Tuesday, April 6, 2010

Adventure of the Week: Pharaoh (1979? 1983?)

This week, we take a look at one of the most obscure and weirdly D&D-related adventure games I have ever encountered.  I've already taken a speed run through the entire Pharaoh trilogy in a recent video podcast, but the blog medium allows for a lot more detail.  If you've seen the podcast, you can skip down to the SPOILERS section for the new material.

Pharaoh was written in BASIC for the TRS-80 Model I by one Brian Nash, who is credited as the creator and debugger on a scroll found within the game.  No copyright or other dates are cited; the only source I've been able to find dates a game called The Pharaoh as a 1979 release from Simutek, a small early home computer software publisher that's actually still in business as an Apple dealer.  But I don't think this is that game.

What's very odd about Pharaoh is that it's the first part of a trilogy that also includes White Palm and Martec's Lost Tomb.  The titles bear a striking resemblance to a series of Egyptian-themed Advanced Dungeons & Dragons modules created by Tracy and Laura Hickman, entitled Pharaoh, Oasis of the White Palm, and The Lost Tomb of Martek.  These were created in 1977, published in 1979 in very small quantities by a company called Daystar West, and republished as official AD&D modules with significant revisions by TSR in 1982.  In 1987, they were combined into one larger set under the title Desert of Desolation.  The opening text for the Pharaoh adventure trilogy mentions the "Desolation Desert" -- and features a number of grammatical oddities and misspellings:

The specific references to White Palm and Martec/Martek do not seem to be part of canonical Egyptian lore, and the Pharaoh Amon-Ra is referred to by Nash as Aumen-Re, and by the Hickmans as Amun-Re.  So assuming this is all not just incredible coincidence, and blatant plagiarism is behind the similarities, we are left with a timing conundrum.  Either Nash knew the Hickmans and played the paper-and-pencil RPG games in or prior to 1979, or wrote these three adventures later than is believed, i.e., 1982 or later, based on the TSR editions.  OR the Hickmans somehow encountered these computer games and wrote their modules based on them.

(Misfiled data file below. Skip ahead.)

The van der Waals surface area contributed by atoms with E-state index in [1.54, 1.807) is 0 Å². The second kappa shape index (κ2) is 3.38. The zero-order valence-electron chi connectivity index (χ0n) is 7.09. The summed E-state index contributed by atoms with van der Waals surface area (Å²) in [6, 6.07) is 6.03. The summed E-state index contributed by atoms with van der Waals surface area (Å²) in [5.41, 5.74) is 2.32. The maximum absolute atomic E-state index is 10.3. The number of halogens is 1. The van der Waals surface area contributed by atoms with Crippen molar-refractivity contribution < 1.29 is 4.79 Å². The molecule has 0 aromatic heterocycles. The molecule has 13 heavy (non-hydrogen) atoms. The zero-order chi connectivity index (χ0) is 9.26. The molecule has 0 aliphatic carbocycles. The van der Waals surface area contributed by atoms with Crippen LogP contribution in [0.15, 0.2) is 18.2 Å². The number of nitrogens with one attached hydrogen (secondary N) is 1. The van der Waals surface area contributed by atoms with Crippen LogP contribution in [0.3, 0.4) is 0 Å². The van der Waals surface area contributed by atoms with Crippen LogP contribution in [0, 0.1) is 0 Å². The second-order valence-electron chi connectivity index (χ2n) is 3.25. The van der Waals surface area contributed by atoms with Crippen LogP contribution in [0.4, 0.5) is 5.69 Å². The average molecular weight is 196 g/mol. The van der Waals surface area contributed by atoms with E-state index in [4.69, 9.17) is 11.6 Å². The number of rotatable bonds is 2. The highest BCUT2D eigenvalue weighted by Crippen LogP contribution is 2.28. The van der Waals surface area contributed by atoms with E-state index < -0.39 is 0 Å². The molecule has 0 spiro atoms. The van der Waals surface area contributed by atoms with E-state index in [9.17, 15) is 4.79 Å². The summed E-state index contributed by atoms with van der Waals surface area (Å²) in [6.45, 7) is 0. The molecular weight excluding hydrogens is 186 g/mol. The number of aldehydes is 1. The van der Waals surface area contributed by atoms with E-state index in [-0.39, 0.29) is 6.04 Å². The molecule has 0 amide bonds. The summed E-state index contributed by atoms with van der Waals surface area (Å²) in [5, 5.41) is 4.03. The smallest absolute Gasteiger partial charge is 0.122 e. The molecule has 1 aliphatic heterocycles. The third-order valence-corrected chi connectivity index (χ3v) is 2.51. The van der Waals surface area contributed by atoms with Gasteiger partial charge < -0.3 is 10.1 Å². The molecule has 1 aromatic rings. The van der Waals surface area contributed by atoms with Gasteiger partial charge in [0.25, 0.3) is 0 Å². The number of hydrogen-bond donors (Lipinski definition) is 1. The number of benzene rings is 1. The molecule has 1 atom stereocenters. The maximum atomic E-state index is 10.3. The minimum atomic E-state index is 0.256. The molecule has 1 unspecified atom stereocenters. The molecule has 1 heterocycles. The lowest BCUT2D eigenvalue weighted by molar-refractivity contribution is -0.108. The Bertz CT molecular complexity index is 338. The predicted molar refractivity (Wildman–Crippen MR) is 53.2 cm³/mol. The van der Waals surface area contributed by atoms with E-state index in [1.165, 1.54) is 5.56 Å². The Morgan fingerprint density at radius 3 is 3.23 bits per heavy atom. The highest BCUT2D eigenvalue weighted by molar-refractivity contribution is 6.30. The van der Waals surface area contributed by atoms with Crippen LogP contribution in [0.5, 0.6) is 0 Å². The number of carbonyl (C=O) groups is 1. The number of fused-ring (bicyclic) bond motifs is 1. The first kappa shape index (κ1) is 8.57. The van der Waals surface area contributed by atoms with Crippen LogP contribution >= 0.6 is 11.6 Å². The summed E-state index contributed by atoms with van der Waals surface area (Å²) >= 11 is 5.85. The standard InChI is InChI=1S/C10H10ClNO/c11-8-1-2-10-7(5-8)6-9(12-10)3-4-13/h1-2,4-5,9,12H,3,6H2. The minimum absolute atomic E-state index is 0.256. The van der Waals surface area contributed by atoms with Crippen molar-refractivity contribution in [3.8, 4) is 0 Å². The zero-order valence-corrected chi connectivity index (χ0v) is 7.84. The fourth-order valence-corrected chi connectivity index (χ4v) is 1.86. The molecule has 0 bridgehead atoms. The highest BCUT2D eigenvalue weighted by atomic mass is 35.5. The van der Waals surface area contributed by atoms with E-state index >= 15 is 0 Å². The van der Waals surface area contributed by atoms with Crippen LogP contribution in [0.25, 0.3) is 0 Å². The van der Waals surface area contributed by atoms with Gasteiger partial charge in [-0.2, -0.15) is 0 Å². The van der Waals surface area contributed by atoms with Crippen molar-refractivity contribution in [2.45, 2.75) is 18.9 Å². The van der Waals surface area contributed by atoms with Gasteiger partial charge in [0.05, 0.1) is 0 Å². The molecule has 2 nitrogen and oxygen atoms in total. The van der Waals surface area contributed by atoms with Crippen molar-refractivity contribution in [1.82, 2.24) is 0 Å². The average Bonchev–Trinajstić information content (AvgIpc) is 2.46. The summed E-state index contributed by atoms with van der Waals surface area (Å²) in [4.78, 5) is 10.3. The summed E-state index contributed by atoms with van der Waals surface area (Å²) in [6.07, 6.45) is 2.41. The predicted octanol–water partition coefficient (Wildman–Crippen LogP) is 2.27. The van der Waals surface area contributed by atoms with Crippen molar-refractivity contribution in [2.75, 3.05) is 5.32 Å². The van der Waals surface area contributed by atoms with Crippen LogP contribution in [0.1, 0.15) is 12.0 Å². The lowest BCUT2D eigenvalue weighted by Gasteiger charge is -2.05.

I am inclined to speculate that the Hickmans' work came first, if only because Tracy Hickman has a long and distinguished career in RPG design and writing, and Brian Nash seems to have disappeared after putting these three games together.  And Pharaoh on the TRS-80 has an incomplete, slapdash feel about it, with lots of red herrings that may have been based on the AD&D game but play no useful role in the adventure.

So my conclusion is that the Pharaoh game published by Simutek is actually a different game than this one by Brian Nash, and that Nash's Pharaoh trilogy may never have been officially published.  It feels like a hobbyist project that happens to have survived, and is still floating around in interactive fiction collections on disk images available today.  One-word titles are notorious for creating confusion, and another source lists this trilogy as a 19XX release, exact year unknown.  The whole story remains an interesting archaeological mystery, which seems appropriate given the subject matter of both trilogies.  I'd like to know if the Hickmans even know these games exist.  But it seems most logical to conclude that this Pharaoh game and its sequels were patterned after the D&D modules, and not the other way around.

At any rate, it's time to move on to the adventure at hand, as we break into the Pharaoh's tomb to liberate his treasures.  I will discuss the game's content in a general vein, and conclude with a full walkthrough -- I haven't seen one published anywhere, although the game is simple enough that few should have any problems completing it.


The game gets off on an amateurish foot with a number of misspellings on the introductory screen -- OSIRUS, SPEACH, ARIVE.  And the menu requires that an uppercase keyboard character be pressed to select a game, which tripped me up for a moment on my lowercase-enabled TRS-80 emulator.  Grammatical sloppiness abounds -- one room description begins with I AM IN AT THE END OF A HALLWAY TORCHES LINE THE WALLS.